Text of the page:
For many people, the association between the words "quit smoking weight gain" prevents them from quitting smoking. Weight gain isn't an inevitable result of quitting smoking, provided you take a few easy precautions to prevent quit smoking weight gain.

Understanding the effects of smoking on weight is the first step:

  • Smoking does burn calories, up to 200 a day in a heavy smoker.
  • Smoking increases energy expenditure, or metabolism.
  • Quitting smoking causes weight gain because the body begins to work more efficiently. The body's metabolism slows and food is digested more efficiently.
  • Insulin levels increase, which enable the body to process more sugar for energy.
Outsmarting the Pounds

Although a modest weight gain (5 to 10 pounds) is common, you can take several simple steps to ward off those extra pounds and improve your general health:

  • To burn an estimated 200 calories used by smoking, for example, walk briskly for 45 minutes or swim laps for 30 minutes each day.
  • Eliminate 200 calories of food intake, and you've used up the extra calories from not smoking. What does that translate to? 2 lite beers (220 calories). 20 regular potato chips (220 calories). 4 chocolate sandwich cookies (213 calories). 2 tablespoon of butter (200 calories) 2 oz. of cheddar cheese (220 calories). 1 small order of McDonalds fries (210 calories). 1 hot dog and roll (250 calories). 2 frozen waffles (240 calories). 1/2 cup macaroni and cheese (205 calories).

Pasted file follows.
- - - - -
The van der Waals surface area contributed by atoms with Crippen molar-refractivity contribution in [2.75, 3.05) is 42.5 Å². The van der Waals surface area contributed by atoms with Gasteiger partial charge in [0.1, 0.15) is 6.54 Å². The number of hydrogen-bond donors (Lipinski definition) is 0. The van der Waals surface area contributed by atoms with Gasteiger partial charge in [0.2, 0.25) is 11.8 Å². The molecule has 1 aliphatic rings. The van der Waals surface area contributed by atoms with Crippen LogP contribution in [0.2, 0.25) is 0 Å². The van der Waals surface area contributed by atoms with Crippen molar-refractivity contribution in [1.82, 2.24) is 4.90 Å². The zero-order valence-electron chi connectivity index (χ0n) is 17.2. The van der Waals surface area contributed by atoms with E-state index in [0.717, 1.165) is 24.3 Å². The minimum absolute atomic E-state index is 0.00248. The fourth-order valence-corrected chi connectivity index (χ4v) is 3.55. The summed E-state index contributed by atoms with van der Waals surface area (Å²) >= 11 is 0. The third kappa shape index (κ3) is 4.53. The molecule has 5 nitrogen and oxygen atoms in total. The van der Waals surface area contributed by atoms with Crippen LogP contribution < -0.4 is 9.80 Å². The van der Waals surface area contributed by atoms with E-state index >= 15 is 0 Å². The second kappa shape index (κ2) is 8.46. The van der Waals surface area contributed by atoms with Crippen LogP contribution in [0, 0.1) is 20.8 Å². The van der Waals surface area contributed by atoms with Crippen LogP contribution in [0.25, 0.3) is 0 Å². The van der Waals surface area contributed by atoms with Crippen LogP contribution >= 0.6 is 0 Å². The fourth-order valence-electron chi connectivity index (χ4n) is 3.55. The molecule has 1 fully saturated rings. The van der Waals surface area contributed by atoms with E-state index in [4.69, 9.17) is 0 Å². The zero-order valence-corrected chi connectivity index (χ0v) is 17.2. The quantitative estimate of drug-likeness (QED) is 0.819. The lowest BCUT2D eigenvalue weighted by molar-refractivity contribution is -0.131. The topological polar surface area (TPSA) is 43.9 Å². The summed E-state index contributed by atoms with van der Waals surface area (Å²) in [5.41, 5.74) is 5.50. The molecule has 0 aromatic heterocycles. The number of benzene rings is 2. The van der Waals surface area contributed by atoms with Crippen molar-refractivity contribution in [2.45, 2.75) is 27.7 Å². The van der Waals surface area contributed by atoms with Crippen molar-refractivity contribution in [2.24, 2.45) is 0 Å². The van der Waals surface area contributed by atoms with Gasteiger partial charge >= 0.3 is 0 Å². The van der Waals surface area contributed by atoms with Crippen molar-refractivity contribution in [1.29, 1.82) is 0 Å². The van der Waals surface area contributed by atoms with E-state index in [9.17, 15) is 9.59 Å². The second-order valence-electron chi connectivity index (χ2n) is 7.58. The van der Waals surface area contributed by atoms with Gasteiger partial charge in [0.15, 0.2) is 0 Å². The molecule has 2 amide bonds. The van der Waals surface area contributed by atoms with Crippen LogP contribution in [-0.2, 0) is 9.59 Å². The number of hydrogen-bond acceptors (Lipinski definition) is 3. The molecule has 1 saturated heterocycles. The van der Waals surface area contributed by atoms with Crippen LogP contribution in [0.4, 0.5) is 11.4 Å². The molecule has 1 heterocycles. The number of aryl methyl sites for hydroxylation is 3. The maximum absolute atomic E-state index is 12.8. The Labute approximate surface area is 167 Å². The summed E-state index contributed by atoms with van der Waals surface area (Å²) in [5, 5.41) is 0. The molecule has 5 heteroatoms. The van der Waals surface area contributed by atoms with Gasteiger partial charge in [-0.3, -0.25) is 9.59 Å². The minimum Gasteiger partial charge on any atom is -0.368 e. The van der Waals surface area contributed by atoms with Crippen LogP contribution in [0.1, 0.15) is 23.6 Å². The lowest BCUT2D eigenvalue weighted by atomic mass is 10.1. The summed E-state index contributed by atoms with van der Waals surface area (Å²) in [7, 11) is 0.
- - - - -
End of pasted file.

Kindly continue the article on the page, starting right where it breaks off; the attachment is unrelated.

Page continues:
• One benefit of quitting is that as your body realizes the benefits of not smoking, your energy levels will increase, and you will begin to feel better physically. A moderate increase in physical activity can keep weight gain to a minimum.
  • Try not to satisfy the oral fixation of smoking by snacking. Wait to eat until the urge to smoke subsides, so that the smoking activity is not replaced psychologically by eating.
  • Exercise daily. A daily moderate workout not only distracts you from smoking, but also helps reduce tension and stress. Endorphins released in the brain during exercise actually make you feel better. Exercise also increases metabolism, helping you burn more calories.

For more common questions and expert answers on smoking cessation, visit Sharecare.com.